The Newstalk WMB Social Entrepreneur Award 2016 Winners
5th October 2016
She’s just 25, but she’s already running an award-winning social enterprise, FoodCloud, responsible for the distribution of more than three million meals to charity across Ireland and the UK.
Iseult Ward and her business partner Aoibheann O’Brien can now add the Newstalk WMB Social Entrepreneur Award 2016 to their list of accolades.
Words: Áilín Quinlan
Iseult recalls how in 2013 she and Aoibheann arranged for a large grocery store in Dublin to have four crates of food close to its sell-by date, collected by the Whitefriar Community Centre in Cuffe Street for charitable purposes.
Three years later their company FoodCloud is a rapidly growing social enterprise that, through a technology platform, connects businesses with surplus food to local charities that need it. At the last count, FoodCloud facilitated the redistribution of 1,481 tonnes of food, or the equivalent of more than 3.2 million meals.
Iseult is CEO of FoodCloud, which currently works with more than 500 Tesco and Aldi stores and some 1,100 charities across Ireland and the UK. Aoibheann is CEO of FoodCloud’s strategic partner, BiaFood Initiative – the two organisations work together from a shared office and depot in Dublin. Not bad for a pair of twenty-somethings who started out with little more than a university degree each and a mutual determination to do something about the mountain of food being wasted in this country every year.
Iseult was just 22 and studying Business and Economics in Trinity when she bumped into Aoibheann, then a post-graduate student doing a Master’s Degree in Environmental Science. It was a partnership made in business heaven – and it has resulted in a hugely successful social enterprise network, which already stretches across Ireland and the UK and, it’s planned, will eventually expand across the USA and into the developing world.
The duo first met at an Enactus conference, which encouraged third-level students to set up social enterprises. Iseult recalls: “We wanted to set something up that would solve the food waste problem in communities around Ireland. We were shocked by the amount of food that was wasted globally – more than 30% of food is wasted – or 1.3 billion tonnes annually.”
In Ireland alone, we waste a million of tonnes of food annually and yet one in eight people in this country are suffering from food poverty. Although the duo started work on the concept while still in college, it wasn’t until after they left university that FoodCloud was established, in October 2013. Initially they carried out extensive research on how to redistribute food that was about to go to waste, eventually reaching out to an organisation in Chicago, which was developing a technology platform – that first platform was made available to the young women for free.
“We learned a lot about the best solutions for communities and then we took that research to develop a platform more relevant to Ireland. It enabled us to upscale to a lot of stores nationally. We have a software platform that enables retailers and charities to coordinate surplus food donations within communities.” Take the example of a store such as Tesco in a rural town such as Tipperary, explains Iseult: “At the end of the day such a shop will often have good, unsold food that is approaching its expiry date. Our platform enables Tesco staff to notify a local charity, such as St Vincent de Paul, that food is available, and a time to collect it.” If the charity is in a position to collect and distribute the food, a collection is organised.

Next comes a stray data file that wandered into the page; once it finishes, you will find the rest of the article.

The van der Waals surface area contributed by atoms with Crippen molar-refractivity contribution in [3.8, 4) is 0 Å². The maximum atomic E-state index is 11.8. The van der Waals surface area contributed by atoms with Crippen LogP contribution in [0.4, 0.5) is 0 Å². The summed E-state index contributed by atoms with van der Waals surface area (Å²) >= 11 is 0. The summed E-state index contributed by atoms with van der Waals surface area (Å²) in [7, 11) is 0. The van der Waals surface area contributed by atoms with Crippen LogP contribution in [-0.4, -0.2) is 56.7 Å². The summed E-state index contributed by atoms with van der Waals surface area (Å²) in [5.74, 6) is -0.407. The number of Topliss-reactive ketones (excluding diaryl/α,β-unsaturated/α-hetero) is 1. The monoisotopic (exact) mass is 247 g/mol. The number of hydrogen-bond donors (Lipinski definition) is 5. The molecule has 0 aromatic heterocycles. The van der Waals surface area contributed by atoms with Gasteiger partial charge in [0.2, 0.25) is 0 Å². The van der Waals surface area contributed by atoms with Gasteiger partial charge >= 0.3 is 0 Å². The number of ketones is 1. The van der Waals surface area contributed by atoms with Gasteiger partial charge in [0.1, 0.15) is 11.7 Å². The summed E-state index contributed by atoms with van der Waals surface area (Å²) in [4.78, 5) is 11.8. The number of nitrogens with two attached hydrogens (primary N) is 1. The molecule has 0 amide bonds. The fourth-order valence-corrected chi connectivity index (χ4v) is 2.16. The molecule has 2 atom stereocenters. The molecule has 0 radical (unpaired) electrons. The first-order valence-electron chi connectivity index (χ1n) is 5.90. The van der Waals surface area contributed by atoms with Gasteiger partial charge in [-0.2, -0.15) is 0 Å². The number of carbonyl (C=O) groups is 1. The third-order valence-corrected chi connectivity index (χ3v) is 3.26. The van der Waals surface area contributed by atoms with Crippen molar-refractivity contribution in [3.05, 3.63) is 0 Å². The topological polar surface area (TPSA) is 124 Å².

“It has been great to see the venture grow,” says Iseult. The duo’s efforts gained recognition in June when they won a €24,000 prize, a Virgin Media Business broadband package, mentoring and brand support in the finals of the Virgin Media Business VOOM 2016 Competition.
The pair are currently encouraging all the big Irish retailers to use the FoodCloud/BiaFood platform: “We’ve been in discussion with the majority of them and they are all very supportive,” says Iseult, adding “hopefully we’ll have all of the major retailers on board in the future. We found that anyone who works with food doesn’t like to see it going to waste so everyone is very open to getting this edible food to the people who need it rather than to see it go waste.”
The increased capacity of the system is down to BiaFood’s successful warehouse model. The organisation operates three large warehouses in Cork, Dublin and Galway, which store large quantities of food for redistribution to the charity sector. “It’s the warehouse model that allows us to take the larger quantities of food – and that’s where Biafood comes in,” says Iseult. Food donors are charged a fee for the use of the software platform and the proceeds are used to fund the organisations’ operating costs.
Working to full capacity, between them FoodCloud and BiaFood Initiative are capable of redistributing some 4,000 tonnes of food a year: “Our aim is for Ireland to become a leader in developing solutions for surplus food redistribution from an ever-growing network of sources. We have developed an online platform that is capable of redistributing food from hundreds of retail outlets – now we also have a solution for the rest of the food supply chain – manufacturers and distributors and hopefully farmers,” Iseult explains, adding that the two organisations plan to come together in a re-brand in the near future.
“Over the next few months we’re streamlining the structures to enable an end-to-end solution for surplus food redistribution in Ireland.”
(Pictured L-R: Aoibheann O’Brien and Iseult Ward, Co-founders of FoodCloud at the WMB Awards 2016 on October 3rd.)